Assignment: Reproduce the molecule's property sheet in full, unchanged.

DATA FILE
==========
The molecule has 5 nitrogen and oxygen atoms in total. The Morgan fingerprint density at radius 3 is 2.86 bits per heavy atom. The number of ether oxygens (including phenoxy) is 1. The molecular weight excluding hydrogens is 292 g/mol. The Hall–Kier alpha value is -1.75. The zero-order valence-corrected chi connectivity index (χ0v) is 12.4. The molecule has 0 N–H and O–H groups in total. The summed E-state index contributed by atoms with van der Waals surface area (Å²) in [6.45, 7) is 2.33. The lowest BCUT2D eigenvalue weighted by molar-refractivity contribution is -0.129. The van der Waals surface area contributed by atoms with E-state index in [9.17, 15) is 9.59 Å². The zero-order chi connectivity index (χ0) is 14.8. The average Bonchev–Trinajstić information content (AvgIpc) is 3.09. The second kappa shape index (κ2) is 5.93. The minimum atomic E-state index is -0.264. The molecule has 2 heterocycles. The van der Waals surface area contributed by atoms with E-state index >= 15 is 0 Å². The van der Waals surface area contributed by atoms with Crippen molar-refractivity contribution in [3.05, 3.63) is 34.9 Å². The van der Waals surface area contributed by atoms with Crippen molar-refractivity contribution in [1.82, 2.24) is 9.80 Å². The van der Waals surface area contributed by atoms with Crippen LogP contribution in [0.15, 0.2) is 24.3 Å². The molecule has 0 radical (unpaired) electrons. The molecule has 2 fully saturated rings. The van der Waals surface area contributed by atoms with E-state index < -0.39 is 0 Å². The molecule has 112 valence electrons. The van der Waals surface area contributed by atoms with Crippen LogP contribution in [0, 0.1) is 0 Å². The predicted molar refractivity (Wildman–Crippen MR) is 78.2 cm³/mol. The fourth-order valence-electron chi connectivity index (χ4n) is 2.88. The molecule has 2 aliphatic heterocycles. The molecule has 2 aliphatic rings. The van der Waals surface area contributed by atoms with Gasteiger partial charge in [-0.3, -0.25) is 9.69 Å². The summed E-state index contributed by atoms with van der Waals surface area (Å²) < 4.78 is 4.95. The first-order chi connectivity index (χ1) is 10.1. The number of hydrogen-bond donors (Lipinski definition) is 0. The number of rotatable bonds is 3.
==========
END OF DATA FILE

The molecule has 5 nitrogen and oxygen atoms in total. The Morgan fingerprint density at radius 3 is 2.86 bits per heavy atom. The number of ether oxygens (including phenoxy) is 1. The molecular weight excluding hydrogens is 292 g/mol. The Hall–Kier alpha value is -1.75. The zero-order valence-corrected chi connectivity index (χ0v) is 12.4. The molecule has 0 N–H and O–H groups in total. The summed E-state index contributed by atoms with van der Waals surface area (Å²) in [6.45, 7) is 2.33. The lowest BCUT2D eigenvalue weighted by molar-refractivity contribution is -0.129. The van der Waals surface area contributed by atoms with E-state index in [9.17, 15) is 9.59 Å². The zero-order chi connectivity index (χ0) is 14.8. The average Bonchev–Trinajstić information content (AvgIpc) is 3.09. The second kappa shape index (κ2) is 5.93. The minimum atomic E-state index is -0.264. The molecule has 2 heterocycles. The van der Waals surface area contributed by atoms with E-state index >= 15 is 0 Å². The van der Waals surface area contributed by atoms with Crippen molar-refractivity contribution in [3.05, 3.63) is 34.9 Å². The van der Waals surface area contributed by atoms with Crippen molar-refractivity contribution in [1.82, 2.24) is 9.80 Å². The van der Waals surface area contributed by atoms with Crippen LogP contribution in [0.15, 0.2) is 24.3 Å². The molecule has 0 radical (unpaired) electrons. The molecule has 2 fully saturated rings. The van der Waals surface area contributed by atoms with E-state index < -0.39 is 0 Å². The molecule has 112 valence electrons. The van der Waals surface area contributed by atoms with Crippen LogP contribution in [0, 0.1) is 0 Å². The predicted molar refractivity (Wildman–Crippen MR) is 78.2 cm³/mol. The fourth-order valence-electron chi connectivity index (χ4n) is 2.88. The molecule has 2 aliphatic heterocycles. The molecule has 2 aliphatic rings. The van der Waals surface area contributed by atoms with Gasteiger partial charge in [-0.3, -0.25) is 9.69 Å². The summed E-state index contributed by atoms with van der Waals surface area (Å²) < 4.78 is 4.95. The first-order chi connectivity index (χ1) is 10.1. The number of hydrogen-bond donors (Lipinski definition) is 0. The number of rotatable bonds is 3.